# Functional Analysis

I think the problem is simple, but I am somehow unable to get it. Let $L_{k}^{1}([0,1])$ be the space of all $f\in C^{k-1}([0,1])$ such that $f^{(k-1)}$ is absolutely continuous on $[0,1]$ (and hence $f^{(k)}$ exists a.e. and is in $L^{1}([0,1])$. Then $||f|| = \sum_{0}^{k} \int_{0}^{1}|f^{(j)}(x)|dx$ is a norm on $L_{k}^{1}([0,1])$ that makes $L_{k}^{1}([0,1])$ into a Banach space. Note: $f^{(j)}$ is $j^{th}$ derivative of $f$.

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Reposting your question which had -4 votes in nearly the same fashion is foolish, again you show no effort to show us what you have tried. You simply prepended your original question with `this problem is easy, but I am somehow unable to get it'. Show us why you aren't able to get it, where you get stuck, instead of just coming here and asking for the solution. –  sxd Jan 25 '12 at 4:48
Having set something very like this on an analysis qualifying exam recently, I think the author should show more evidence of what he or she has tried, which part is causing problems, and so on –  user16299 Jan 25 '12 at 4:52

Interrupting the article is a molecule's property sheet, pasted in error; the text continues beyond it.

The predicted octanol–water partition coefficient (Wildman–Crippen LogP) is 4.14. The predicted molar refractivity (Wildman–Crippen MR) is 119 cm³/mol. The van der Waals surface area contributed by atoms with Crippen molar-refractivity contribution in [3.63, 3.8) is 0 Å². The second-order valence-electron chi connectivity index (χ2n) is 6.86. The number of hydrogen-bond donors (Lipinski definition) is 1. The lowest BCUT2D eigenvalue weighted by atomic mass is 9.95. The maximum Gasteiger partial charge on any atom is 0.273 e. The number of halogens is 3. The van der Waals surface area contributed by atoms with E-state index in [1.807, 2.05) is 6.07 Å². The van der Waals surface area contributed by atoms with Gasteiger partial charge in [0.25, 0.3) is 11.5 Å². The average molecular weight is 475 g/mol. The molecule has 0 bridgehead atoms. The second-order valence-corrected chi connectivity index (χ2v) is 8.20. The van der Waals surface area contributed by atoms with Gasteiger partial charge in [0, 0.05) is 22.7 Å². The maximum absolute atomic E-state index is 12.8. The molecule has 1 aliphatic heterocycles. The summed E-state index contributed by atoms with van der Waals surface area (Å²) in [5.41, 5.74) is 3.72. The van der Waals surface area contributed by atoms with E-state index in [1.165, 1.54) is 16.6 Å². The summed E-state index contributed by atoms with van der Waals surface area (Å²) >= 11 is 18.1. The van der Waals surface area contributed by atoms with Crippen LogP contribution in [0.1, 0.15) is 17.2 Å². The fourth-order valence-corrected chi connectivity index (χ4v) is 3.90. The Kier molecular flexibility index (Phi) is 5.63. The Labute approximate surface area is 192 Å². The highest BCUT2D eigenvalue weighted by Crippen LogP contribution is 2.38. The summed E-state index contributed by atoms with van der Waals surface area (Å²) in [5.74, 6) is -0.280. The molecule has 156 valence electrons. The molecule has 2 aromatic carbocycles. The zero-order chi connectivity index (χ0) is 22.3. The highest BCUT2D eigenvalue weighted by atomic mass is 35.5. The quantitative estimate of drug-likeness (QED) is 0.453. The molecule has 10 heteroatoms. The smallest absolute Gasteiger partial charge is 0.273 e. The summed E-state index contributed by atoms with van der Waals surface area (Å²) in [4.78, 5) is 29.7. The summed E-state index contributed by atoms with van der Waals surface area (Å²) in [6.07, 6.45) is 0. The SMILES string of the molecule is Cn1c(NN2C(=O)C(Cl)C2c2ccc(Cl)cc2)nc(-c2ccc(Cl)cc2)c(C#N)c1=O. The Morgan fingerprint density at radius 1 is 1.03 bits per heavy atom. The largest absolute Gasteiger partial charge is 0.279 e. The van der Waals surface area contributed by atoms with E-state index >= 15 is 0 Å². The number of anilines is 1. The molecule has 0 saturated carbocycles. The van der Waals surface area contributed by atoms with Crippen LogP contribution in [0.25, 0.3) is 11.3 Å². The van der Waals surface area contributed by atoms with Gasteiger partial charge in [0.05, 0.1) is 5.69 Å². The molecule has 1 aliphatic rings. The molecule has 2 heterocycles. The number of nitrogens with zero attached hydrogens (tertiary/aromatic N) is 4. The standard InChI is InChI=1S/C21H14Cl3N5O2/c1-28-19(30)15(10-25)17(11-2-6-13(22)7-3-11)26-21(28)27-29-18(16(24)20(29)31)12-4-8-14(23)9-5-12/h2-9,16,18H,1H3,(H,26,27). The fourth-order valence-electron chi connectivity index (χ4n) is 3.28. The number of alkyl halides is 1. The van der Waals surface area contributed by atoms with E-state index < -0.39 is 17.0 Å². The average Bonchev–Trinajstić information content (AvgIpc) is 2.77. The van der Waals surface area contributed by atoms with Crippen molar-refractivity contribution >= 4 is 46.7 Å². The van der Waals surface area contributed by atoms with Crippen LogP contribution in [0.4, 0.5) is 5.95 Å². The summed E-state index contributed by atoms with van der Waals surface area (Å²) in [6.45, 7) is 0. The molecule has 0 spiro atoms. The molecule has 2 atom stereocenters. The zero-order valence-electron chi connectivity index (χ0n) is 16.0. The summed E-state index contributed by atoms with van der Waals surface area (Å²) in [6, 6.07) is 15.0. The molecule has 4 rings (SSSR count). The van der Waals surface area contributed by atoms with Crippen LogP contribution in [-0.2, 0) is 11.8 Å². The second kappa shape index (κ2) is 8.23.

Clarification: not that recently. My point is that this kind of question is designed to test a student's understanding of several things in combination, and so anyone asking for help with it should first demonstrate that they have broken it down into smaller problems –  user16299 Jan 25 '12 at 5:19
@Dimitri I guess the OP has deleted the previous question. Just for the record, can you post a link to it (in case you are able to locate it, of course)? –  Srivatsan Jan 25 '12 at 5:27
–  sxd Jan 25 '12 at 5:39

Suppose $f_n$ is a sequence of absolutely continuous functions such that $f_n \to f$ and $f_n' \to g$ in $L^1$-norm. Then $f$ is absolutely continuous and $f' = g$.
Use this in conjunction with the fact that $L^1$ itself is complete. This should get you the $k=1$ case. Then you can get the general case by using induction.